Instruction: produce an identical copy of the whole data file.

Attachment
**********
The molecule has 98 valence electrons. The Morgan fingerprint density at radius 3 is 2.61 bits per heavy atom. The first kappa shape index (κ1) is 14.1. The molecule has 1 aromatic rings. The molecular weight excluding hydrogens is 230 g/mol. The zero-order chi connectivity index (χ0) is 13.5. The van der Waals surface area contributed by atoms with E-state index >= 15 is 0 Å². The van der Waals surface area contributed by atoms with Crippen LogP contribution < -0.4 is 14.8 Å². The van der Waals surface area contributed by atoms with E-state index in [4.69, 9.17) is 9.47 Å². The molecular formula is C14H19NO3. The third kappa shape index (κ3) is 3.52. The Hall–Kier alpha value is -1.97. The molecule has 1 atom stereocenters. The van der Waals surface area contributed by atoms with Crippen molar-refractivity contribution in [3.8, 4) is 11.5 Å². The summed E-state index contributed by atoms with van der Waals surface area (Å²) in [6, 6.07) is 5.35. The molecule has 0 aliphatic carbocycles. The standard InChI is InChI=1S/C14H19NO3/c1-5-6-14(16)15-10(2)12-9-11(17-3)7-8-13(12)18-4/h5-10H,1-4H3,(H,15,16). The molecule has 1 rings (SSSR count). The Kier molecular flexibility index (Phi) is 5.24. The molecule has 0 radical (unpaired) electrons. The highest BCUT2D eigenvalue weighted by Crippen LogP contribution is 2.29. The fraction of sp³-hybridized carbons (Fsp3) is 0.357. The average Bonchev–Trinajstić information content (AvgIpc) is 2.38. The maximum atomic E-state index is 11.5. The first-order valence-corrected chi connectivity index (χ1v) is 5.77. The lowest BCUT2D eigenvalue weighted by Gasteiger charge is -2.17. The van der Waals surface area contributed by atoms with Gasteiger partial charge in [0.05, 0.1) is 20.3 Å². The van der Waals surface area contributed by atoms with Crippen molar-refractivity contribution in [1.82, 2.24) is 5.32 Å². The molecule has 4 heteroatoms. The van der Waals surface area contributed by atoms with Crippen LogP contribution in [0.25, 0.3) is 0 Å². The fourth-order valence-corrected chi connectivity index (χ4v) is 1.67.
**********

The molecule has 98 valence electrons. The Morgan fingerprint density at radius 3 is 2.61 bits per heavy atom. The first kappa shape index (κ1) is 14.1. The molecule has 1 aromatic rings. The molecular weight excluding hydrogens is 230 g/mol. The zero-order chi connectivity index (χ0) is 13.5. The van der Waals surface area contributed by atoms with E-state index >= 15 is 0 Å². The van der Waals surface area contributed by atoms with Crippen LogP contribution < -0.4 is 14.8 Å². The van der Waals surface area contributed by atoms with E-state index in [4.69, 9.17) is 9.47 Å². The molecular formula is C14H19NO3. The third kappa shape index (κ3) is 3.52. The Hall–Kier alpha value is -1.97. The molecule has 1 atom stereocenters. The van der Waals surface area contributed by atoms with Crippen molar-refractivity contribution in [3.8, 4) is 11.5 Å². The summed E-state index contributed by atoms with van der Waals surface area (Å²) in [6, 6.07) is 5.35. The molecule has 0 aliphatic carbocycles. The standard InChI is InChI=1S/C14H19NO3/c1-5-6-14(16)15-10(2)12-9-11(17-3)7-8-13(12)18-4/h5-10H,1-4H3,(H,15,16). The molecule has 1 rings (SSSR count). The Kier molecular flexibility index (Phi) is 5.24. The molecule has 0 radical (unpaired) electrons. The highest BCUT2D eigenvalue weighted by Crippen LogP contribution is 2.29. The fraction of sp³-hybridized carbons (Fsp3) is 0.357. The average Bonchev–Trinajstić information content (AvgIpc) is 2.38. The maximum atomic E-state index is 11.5. The first-order valence-corrected chi connectivity index (χ1v) is 5.77. The lowest BCUT2D eigenvalue weighted by Gasteiger charge is -2.17. The van der Waals surface area contributed by atoms with Gasteiger partial charge in [0.05, 0.1) is 20.3 Å². The van der Waals surface area contributed by atoms with Crippen molar-refractivity contribution in [1.82, 2.24) is 5.32 Å². The molecule has 4 heteroatoms. The van der Waals surface area contributed by atoms with Crippen LogP contribution in [0.25, 0.3) is 0 Å². The fourth-order valence-corrected chi connectivity index (χ4v) is 1.67.